The art of developing and utilizing curriculum materials to foster understanding involves, as Bruner puts it, an active conversation between learners and materials:
All one can do for a learner en route to her forming a view of her own is to aid and abet her on her own voyage. The means for aiding and abetting a learner is sometimes called a “curriculum,” and what we have learned is that there is no such thing as the curriculum. For in effect, a curriculum is like an animated conversation on a topic that can never be fully defined, although one can set limits upon it.(Bruner, 1996, pp. 115–116)
For decades, scientists and science educators have struggled to develop curriculum materials that support frequently changing definitions of scientific literacy. Today, definitions of scientific literacy include understanding specific concepts in science, and also being able to engage in several kinds of complex reasoning including distinguishing salient from irrelevant information, explaining and predicting scientific events, reading with understanding, and evaluating and applying evidence and arguments appropriately (National Research Council, 1996).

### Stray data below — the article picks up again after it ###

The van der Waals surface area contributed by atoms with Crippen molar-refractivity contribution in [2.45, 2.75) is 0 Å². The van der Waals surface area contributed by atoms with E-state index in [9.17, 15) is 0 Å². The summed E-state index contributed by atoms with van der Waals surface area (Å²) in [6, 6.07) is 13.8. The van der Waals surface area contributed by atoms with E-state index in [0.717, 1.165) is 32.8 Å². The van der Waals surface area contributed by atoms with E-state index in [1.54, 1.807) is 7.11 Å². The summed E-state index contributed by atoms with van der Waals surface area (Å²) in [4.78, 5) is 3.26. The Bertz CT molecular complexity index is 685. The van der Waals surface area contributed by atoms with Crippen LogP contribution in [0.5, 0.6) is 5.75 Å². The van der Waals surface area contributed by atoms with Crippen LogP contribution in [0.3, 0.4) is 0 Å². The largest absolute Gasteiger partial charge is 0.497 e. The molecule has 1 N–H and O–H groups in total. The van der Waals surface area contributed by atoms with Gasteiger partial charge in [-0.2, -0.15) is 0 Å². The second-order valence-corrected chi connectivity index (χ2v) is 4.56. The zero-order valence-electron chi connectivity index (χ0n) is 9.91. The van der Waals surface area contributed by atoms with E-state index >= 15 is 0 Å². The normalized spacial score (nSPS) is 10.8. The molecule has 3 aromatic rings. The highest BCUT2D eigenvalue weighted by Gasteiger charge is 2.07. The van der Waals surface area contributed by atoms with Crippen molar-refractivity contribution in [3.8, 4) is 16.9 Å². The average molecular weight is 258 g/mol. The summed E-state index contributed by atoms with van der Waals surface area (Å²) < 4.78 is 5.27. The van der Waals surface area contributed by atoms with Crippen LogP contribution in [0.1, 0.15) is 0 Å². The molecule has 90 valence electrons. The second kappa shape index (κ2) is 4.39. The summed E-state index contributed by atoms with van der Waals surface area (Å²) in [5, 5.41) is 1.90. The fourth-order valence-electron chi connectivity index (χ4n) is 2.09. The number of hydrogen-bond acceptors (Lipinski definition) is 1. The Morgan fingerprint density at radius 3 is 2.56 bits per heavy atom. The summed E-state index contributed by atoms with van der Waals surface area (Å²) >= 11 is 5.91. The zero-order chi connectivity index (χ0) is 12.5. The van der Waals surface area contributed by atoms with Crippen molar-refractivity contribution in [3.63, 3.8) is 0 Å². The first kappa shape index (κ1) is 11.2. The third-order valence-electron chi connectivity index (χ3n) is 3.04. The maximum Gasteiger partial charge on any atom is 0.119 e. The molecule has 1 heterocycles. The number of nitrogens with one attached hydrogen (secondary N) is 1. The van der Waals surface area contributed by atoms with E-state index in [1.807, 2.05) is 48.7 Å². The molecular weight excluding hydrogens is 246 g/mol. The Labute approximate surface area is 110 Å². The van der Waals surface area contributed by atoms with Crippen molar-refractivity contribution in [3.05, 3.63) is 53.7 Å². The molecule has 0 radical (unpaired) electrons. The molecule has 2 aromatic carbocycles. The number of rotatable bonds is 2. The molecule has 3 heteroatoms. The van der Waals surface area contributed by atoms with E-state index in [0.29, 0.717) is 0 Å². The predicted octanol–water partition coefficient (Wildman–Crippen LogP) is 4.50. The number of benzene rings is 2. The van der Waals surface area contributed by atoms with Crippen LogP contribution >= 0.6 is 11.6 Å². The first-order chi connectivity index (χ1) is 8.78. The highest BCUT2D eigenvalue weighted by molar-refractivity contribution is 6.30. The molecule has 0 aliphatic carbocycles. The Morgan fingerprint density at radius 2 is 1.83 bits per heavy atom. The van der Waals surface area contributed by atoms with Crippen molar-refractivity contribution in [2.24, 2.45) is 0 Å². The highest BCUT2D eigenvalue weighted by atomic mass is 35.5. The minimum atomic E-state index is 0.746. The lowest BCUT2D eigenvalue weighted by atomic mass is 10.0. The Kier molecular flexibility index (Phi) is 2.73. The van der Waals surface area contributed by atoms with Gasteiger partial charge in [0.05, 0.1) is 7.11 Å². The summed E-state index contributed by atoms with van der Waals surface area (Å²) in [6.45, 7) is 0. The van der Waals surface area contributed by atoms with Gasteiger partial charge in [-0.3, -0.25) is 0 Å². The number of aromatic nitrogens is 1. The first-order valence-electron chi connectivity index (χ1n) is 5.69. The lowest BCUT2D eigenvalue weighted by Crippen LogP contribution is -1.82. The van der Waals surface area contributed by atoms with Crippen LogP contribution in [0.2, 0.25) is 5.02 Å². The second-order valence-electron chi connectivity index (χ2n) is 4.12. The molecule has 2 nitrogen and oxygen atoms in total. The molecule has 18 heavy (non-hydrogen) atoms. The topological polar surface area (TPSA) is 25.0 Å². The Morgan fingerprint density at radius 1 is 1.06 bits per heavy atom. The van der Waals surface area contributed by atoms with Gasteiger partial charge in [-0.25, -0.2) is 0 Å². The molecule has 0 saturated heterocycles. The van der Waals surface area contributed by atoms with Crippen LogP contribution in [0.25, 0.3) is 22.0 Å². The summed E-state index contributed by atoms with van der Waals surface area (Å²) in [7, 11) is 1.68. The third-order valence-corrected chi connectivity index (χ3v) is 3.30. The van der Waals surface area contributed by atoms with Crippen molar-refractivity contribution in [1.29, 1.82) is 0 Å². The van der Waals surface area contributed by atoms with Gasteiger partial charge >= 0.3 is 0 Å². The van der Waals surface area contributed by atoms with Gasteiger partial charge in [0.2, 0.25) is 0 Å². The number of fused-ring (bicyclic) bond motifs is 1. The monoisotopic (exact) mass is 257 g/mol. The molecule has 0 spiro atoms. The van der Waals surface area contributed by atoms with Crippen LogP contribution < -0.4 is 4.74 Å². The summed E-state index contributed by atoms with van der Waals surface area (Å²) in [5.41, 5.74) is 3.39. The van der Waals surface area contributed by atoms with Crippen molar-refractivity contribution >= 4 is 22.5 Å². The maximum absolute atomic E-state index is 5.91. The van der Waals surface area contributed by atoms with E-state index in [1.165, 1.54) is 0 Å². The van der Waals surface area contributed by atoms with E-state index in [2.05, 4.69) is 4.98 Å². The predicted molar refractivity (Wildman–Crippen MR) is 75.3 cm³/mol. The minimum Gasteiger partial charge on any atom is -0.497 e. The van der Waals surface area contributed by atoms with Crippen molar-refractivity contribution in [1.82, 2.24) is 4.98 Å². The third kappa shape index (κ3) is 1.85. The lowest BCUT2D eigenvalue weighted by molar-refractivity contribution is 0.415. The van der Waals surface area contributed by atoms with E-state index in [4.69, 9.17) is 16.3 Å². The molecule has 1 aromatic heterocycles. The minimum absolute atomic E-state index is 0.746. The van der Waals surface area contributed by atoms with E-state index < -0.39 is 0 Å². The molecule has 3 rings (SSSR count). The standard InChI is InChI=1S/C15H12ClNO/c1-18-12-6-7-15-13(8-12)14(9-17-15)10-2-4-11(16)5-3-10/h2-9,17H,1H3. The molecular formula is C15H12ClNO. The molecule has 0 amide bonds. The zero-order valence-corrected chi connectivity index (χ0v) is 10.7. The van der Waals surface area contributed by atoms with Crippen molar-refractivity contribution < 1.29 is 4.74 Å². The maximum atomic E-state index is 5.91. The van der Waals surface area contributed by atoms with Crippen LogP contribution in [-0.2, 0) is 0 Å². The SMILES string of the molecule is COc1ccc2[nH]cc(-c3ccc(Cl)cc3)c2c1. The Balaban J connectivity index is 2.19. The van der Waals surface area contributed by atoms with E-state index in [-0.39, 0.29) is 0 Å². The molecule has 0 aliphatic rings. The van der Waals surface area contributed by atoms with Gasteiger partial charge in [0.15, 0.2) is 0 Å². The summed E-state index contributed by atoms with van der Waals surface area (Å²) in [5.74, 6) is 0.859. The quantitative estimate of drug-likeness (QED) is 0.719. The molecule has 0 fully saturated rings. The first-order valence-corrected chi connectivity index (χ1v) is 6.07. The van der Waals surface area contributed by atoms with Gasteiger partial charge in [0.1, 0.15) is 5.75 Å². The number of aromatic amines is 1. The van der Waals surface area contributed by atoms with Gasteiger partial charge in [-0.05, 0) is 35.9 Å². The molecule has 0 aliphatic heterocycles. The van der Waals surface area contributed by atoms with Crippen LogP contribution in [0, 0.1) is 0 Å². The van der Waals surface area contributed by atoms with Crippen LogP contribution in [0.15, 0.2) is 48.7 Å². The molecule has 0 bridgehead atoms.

Curricular reforms in science often represent one-shot interventions intended to develop an understanding of scientific facts or complex reasoning skills in as little as a few days or weeks, despite the suggestion from theories of learning (e.g., Bransford, Brown, & Cocking, 2000) that the development of conceptual knowledge in science takes years and multiple exposures. Although many science programs outside the United States support sequential building of concepts and reasoning (e.g. Japan; see Linn, Lewis, Tsuchida, & Songer, 2000), American precollege science curricula rarely take into account the organized, longitudinal development of science concepts or reasoning skills.